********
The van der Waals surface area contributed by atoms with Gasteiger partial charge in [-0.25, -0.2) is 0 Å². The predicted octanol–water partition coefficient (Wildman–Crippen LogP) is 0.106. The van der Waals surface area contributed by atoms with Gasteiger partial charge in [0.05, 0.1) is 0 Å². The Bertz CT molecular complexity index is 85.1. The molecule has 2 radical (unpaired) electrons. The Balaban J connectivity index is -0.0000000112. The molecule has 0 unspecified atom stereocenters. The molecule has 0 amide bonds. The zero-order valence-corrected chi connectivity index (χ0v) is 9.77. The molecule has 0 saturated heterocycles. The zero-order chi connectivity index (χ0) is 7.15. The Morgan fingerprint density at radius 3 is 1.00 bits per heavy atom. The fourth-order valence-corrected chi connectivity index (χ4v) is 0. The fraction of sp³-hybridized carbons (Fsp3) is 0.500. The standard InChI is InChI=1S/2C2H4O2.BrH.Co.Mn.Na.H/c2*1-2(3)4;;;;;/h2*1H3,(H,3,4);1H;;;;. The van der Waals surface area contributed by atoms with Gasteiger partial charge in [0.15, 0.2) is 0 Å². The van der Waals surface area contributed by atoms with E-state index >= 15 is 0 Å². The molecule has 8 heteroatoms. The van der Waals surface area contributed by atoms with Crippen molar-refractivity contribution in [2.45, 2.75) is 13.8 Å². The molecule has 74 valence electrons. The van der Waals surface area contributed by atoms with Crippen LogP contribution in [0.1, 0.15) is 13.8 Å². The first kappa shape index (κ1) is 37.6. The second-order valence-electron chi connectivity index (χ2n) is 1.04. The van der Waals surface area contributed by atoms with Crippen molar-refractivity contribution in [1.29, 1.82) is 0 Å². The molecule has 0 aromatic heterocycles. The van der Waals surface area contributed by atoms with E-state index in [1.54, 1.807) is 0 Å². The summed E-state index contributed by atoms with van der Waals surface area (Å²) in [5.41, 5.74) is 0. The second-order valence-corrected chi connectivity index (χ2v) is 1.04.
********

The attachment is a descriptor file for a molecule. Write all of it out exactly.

The van der Waals surface area contributed by atoms with Gasteiger partial charge in [-0.25, -0.2) is 0 Å². The predicted octanol–water partition coefficient (Wildman–Crippen LogP) is 0.106. The van der Waals surface area contributed by atoms with Gasteiger partial charge in [0.05, 0.1) is 0 Å². The Bertz CT molecular complexity index is 85.1. The molecule has 2 radical (unpaired) electrons. The Balaban J connectivity index is -0.0000000112. The molecule has 0 unspecified atom stereocenters. The molecule has 0 amide bonds. The zero-order valence-corrected chi connectivity index (χ0v) is 9.77. The molecule has 0 saturated heterocycles. The zero-order chi connectivity index (χ0) is 7.15. The Morgan fingerprint density at radius 3 is 1.00 bits per heavy atom. The fourth-order valence-corrected chi connectivity index (χ4v) is 0. The fraction of sp³-hybridized carbons (Fsp3) is 0.500. The standard InChI is InChI=1S/2C2H4O2.BrH.Co.Mn.Na.H/c2*1-2(3)4;;;;;/h2*1H3,(H,3,4);1H;;;;. The van der Waals surface area contributed by atoms with Gasteiger partial charge in [0.15, 0.2) is 0 Å². The van der Waals surface area contributed by atoms with E-state index >= 15 is 0 Å². The molecule has 8 heteroatoms. The van der Waals surface area contributed by atoms with Crippen molar-refractivity contribution in [2.45, 2.75) is 13.8 Å². The molecule has 74 valence electrons. The van der Waals surface area contributed by atoms with Crippen LogP contribution in [0.1, 0.15) is 13.8 Å². The first kappa shape index (κ1) is 37.6. The second-order valence-electron chi connectivity index (χ2n) is 1.04. The van der Waals surface area contributed by atoms with Crippen molar-refractivity contribution in [1.29, 1.82) is 0 Å². The molecule has 0 aromatic heterocycles. The van der Waals surface area contributed by atoms with E-state index in [1.54, 1.807) is 0 Å². The summed E-state index contributed by atoms with van der Waals surface area (Å²) in [5.41, 5.74) is 0. The second-order valence-corrected chi connectivity index (χ2v) is 1.04.